Pope Pius V and other Catholic priests initiated efforts to dethrone Elizabeth I. John Gielgud played the part of Pope Pius V, who was among the Catholic leaders that tried to dethrone Elizabeth and replace her with a Catholic monarch.

Francis Walsingham is played by Geoffrey Rush in the movie Elizabeth. Francis Walsingham was a Protestant, and he was Elizabeth’s secretary, advisor, and loyal supporter.

Joseph Fiennes played the part of Robert Dudley, who was an English nobleman that courted Elizabeth for several years. For quite some time, Dudley was married and could not marry Elizabeth, and Elizabeth was also criticized because of her illicit relationship with Dudley.

Richard Attenborough played the part of Elizabeth’s chief advisor William Cecil, who was also a Protestant.

Fanny Ardant played the part of Mary of Guise who became the wife of King James of Scotland. She was the mother of Mary, Queen of Scots.  Mary of Guise was Catholic and she also opposed Elizabeth I.

Image result for elizabeth golden age

Elizabeth: The Golden Age is the sequel to the movie Elizabeth, and when the second movie begins, religious strife is still a problem and Mary of Guise’s daughter has grown up to be Mary Queen of Scots, who has become a more serious problem for Elizabeth I.

Mary, Queen of Scots was the grandchild of Henry VIII’s sister Margaret Tudor and since many people believed that Elizabeth I was an illegitimate child, Mary, Queen of Scots was believed to be the more legitimate heir. When Elizabeth ordered Mary, Queen of Scots to be killed, she was killing her cousin.

In the 2007 movie, Elizabeth is portrayed as being romantically interested in Raleigh, an explorer who had recently returned from The New World.

But Sir Walter Raleigh becomes involved with Bess Throckmorton, who was Elizabeth’s Chamber Maid.

Early in the movie, the Spanish begin moving toward taking over England. To increase their lumber supplies for building their Armada, the Spanish begin cutting England’s forests. In the movie, Elizabeth I has a showdown with the Spanish ambassador.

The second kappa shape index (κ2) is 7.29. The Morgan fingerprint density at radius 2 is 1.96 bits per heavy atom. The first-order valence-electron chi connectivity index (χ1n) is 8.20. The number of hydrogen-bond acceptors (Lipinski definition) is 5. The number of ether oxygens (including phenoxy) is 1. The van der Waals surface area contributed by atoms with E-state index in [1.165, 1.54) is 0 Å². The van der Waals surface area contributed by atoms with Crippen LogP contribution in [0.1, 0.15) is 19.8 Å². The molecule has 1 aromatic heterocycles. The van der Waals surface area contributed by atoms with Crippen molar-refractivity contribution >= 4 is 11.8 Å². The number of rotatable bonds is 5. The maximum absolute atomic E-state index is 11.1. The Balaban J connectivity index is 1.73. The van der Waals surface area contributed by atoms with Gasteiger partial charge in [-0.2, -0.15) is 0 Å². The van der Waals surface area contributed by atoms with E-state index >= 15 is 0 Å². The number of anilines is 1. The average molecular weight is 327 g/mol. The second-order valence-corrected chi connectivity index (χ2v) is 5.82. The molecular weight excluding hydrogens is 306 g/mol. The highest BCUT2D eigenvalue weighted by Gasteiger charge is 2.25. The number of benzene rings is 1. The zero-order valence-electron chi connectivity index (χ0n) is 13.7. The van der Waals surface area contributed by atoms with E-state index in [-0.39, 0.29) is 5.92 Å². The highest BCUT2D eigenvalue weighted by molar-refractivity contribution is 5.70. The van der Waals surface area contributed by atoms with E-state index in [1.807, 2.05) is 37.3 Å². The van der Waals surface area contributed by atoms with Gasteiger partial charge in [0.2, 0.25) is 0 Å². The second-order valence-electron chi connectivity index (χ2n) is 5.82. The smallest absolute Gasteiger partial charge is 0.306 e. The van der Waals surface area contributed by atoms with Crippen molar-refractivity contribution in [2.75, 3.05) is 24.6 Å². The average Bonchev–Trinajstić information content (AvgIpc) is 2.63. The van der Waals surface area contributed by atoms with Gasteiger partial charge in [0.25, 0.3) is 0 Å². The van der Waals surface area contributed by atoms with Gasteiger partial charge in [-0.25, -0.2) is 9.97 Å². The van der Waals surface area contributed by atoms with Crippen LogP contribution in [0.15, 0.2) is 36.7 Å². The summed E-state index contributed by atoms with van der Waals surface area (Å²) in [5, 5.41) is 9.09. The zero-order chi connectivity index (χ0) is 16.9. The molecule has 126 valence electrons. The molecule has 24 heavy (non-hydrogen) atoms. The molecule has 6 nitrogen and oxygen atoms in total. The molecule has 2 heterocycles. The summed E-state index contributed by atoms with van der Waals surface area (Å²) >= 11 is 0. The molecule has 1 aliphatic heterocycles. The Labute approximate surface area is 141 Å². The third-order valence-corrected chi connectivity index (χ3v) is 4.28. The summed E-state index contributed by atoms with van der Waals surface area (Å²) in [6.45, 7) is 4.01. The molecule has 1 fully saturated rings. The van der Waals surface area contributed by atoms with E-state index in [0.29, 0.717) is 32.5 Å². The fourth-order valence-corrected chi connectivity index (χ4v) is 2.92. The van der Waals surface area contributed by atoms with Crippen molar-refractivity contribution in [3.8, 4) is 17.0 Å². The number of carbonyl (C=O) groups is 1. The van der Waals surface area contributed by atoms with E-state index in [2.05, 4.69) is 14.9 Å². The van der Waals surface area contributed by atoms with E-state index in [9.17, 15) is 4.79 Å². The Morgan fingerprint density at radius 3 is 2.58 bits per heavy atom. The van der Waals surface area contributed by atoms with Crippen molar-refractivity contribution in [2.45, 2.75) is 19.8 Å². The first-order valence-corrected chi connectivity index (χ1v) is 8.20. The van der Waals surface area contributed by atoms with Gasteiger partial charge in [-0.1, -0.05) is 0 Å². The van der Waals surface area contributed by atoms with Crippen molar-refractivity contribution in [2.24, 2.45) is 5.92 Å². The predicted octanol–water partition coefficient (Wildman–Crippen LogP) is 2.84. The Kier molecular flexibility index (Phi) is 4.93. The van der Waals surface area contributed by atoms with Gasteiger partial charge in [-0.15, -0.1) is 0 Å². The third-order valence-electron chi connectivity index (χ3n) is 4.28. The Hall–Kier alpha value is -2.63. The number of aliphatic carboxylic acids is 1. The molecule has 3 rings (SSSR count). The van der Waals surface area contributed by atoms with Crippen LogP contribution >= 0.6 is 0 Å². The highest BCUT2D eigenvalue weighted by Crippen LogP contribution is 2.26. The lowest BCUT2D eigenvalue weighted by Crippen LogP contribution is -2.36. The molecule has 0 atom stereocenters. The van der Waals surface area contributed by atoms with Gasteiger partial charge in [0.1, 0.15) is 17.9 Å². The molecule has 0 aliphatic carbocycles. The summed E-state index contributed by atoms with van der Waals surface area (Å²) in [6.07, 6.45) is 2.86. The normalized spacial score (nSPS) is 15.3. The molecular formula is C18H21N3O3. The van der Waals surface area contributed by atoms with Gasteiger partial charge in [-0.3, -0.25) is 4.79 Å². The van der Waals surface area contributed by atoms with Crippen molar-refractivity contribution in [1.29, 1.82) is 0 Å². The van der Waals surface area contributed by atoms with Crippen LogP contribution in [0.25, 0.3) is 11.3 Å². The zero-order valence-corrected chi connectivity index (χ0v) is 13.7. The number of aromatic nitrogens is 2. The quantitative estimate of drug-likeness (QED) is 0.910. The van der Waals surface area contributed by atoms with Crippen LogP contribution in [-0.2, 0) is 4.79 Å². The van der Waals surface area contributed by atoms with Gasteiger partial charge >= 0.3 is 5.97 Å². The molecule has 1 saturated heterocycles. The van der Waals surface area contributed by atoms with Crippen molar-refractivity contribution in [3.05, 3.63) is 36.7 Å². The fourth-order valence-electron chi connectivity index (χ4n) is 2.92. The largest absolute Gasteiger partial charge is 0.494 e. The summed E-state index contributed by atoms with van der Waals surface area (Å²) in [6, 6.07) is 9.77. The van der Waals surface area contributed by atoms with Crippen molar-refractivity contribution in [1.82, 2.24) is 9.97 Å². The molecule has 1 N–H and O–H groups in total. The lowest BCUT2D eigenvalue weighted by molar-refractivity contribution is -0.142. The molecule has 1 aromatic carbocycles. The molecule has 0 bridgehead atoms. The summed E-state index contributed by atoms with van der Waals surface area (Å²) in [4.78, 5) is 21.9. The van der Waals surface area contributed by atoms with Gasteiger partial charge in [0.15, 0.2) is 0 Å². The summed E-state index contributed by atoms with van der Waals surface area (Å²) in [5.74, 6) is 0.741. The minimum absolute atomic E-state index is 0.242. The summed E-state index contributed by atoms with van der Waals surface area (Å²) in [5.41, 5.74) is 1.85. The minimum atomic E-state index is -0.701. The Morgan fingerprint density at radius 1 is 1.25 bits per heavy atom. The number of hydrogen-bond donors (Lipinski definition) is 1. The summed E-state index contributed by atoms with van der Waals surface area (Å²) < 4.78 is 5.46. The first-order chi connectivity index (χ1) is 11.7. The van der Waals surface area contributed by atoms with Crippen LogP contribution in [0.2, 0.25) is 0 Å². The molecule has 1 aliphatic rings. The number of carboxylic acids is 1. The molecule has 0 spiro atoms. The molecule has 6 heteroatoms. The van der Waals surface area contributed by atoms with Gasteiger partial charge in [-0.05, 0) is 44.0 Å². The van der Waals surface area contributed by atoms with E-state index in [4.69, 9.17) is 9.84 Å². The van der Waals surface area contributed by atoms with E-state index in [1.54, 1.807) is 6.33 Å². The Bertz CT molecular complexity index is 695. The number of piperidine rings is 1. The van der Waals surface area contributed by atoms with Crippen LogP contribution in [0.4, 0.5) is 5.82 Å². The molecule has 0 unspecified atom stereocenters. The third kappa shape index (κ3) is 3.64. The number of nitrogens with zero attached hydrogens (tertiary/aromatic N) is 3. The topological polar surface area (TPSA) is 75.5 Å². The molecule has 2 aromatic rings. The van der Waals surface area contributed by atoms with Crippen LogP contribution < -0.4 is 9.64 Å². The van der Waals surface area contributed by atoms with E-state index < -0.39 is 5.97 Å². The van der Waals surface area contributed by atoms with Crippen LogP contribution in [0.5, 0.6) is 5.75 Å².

In the movie Elizabeth the Golden Age, Eddie Redmayne played the part of Anthony Babington, who was instrumental in the Catholic Jesuit attempt to overthrow Elizabeth I. Babington was caught sending coded letters about the plot to Mary, Queen of Scots, but the coded letters were intercepted, and the culprits were punished..

 

 

Mary Queen of Scots was tried as a traitor and was beheaded.

Philip II, King of Spain who was married to Elizabeth I’s sister Mary Tudor has become the strongest power in Europe, and he has the Spanish Armada built. He attacks Elizabeth I.

But Elizabeth I stirs her army and together, she and England do the impossible and defeat Philip II and Spain.

The movie Elizabeth has historical inaccuracies, and I have only listed the characters and shown clips of the movie that I feel are fairly accurate. In any regard, I want to applaud movies like Elizabeth that present me with enough of history to make me hunger for more.

©Jacki Kellum September 16, 2017

Outstanding quick history of Elizabethan England Here

Yale has an outstanding Open University Course that Focuses on the Tudor and Stuart Monarchies:

 

http://oyc.yale.edu/history/hist-251#overview

Free BBC Movie Mrs. Dalloway by Virginia Woolf – Vanessa Redgrave and Natasha McElhone

Image result for mrs. dalloway movie what a plunge

Mrs. Dalloway is based on the book by Virginia Woolf.

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Scams, Schemes, & Faith Healers – Steve Martin The Leap of Faith

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Earlier today, I reported at least 10 supposed comments on my blogs that were actually scams – the plans of schemers who spend their spare time trying to hitch a ride on other people’s online materials. Also, earlier today, I posted part of one of my posts where I talk about times in my childhood that I would go to Tent Revivals with my grandmother. My grandmother was not Pentecostal, but there were a lot of Pentecostal people in my small. hometown community. Besides, there is something simply Evangelical about the South, and I am born and raised Southern. Although I am not Pentecostal either, I have a fascination with Pentecostalism. It is part of my heritage.

About twenty  years ago, my youngest child and I went to see a concert of the Mississippi Mass Choir. I was standing and cheering, and as much moved by the music as anyone else there. My child, who was about six-years-old, asked me, “Are we Pentecostals?” I responded, “Tonight, we are.”

In the way that much of life is bejeweled by synchronicity, later today, I turned on my television and caught Steve Martin’s movie The Leap of Faith. It was oil for my soul

Southerners are known to be great storytellers, and a great Pentecostal evangelist is also a great storyteller.  A storyteller is about 25% story and 75% drama, and that is probably also true of a successful evangelist.

Before the next clip, the choir sings “Are You Ready for a Miracle. I could not find that clip.

Quote: “A twelve-gauge, double-barreled, grenade-launcher of LOVE!”